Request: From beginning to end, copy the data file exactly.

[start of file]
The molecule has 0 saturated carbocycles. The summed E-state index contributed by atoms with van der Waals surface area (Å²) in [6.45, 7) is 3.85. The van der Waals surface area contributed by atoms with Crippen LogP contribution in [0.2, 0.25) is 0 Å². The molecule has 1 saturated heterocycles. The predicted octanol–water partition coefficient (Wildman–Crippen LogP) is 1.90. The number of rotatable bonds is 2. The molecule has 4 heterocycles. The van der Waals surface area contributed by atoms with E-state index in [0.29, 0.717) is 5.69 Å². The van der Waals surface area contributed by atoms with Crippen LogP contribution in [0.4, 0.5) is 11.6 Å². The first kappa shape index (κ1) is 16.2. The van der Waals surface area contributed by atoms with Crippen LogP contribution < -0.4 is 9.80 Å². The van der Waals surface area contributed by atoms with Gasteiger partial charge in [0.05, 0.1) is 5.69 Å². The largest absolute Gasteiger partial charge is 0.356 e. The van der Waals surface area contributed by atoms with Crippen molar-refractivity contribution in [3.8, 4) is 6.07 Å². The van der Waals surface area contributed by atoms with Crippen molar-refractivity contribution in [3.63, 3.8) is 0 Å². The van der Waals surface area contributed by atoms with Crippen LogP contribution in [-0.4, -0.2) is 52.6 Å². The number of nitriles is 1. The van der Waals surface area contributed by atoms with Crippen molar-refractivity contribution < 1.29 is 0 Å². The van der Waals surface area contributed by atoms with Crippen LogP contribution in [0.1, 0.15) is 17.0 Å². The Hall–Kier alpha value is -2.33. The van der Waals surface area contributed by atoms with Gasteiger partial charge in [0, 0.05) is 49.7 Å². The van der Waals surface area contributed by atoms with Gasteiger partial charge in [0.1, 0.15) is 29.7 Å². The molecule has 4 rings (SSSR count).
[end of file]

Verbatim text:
The molecule has 0 saturated carbocycles. The summed E-state index contributed by atoms with van der Waals surface area (Å²) in [6.45, 7) is 3.85. The van der Waals surface area contributed by atoms with Crippen LogP contribution in [0.2, 0.25) is 0 Å². The molecule has 1 saturated heterocycles. The predicted octanol–water partition coefficient (Wildman–Crippen LogP) is 1.90. The number of rotatable bonds is 2. The molecule has 4 heterocycles. The van der Waals surface area contributed by atoms with E-state index in [0.29, 0.717) is 5.69 Å². The van der Waals surface area contributed by atoms with Crippen LogP contribution in [0.4, 0.5) is 11.6 Å². The first kappa shape index (κ1) is 16.2. The van der Waals surface area contributed by atoms with Crippen LogP contribution < -0.4 is 9.80 Å². The van der Waals surface area contributed by atoms with Gasteiger partial charge in [0.05, 0.1) is 5.69 Å². The largest absolute Gasteiger partial charge is 0.356 e. The van der Waals surface area contributed by atoms with Crippen molar-refractivity contribution in [3.8, 4) is 6.07 Å². The van der Waals surface area contributed by atoms with Crippen molar-refractivity contribution in [3.63, 3.8) is 0 Å². The van der Waals surface area contributed by atoms with Crippen LogP contribution in [-0.4, -0.2) is 52.6 Å². The number of nitriles is 1. The van der Waals surface area contributed by atoms with Crippen molar-refractivity contribution < 1.29 is 0 Å². The van der Waals surface area contributed by atoms with Crippen LogP contribution in [0.1, 0.15) is 17.0 Å². The Hall–Kier alpha value is -2.33. The van der Waals surface area contributed by atoms with Gasteiger partial charge in [0, 0.05) is 49.7 Å². The van der Waals surface area contributed by atoms with Gasteiger partial charge in [0.1, 0.15) is 29.7 Å². The molecule has 4 rings (SSSR count).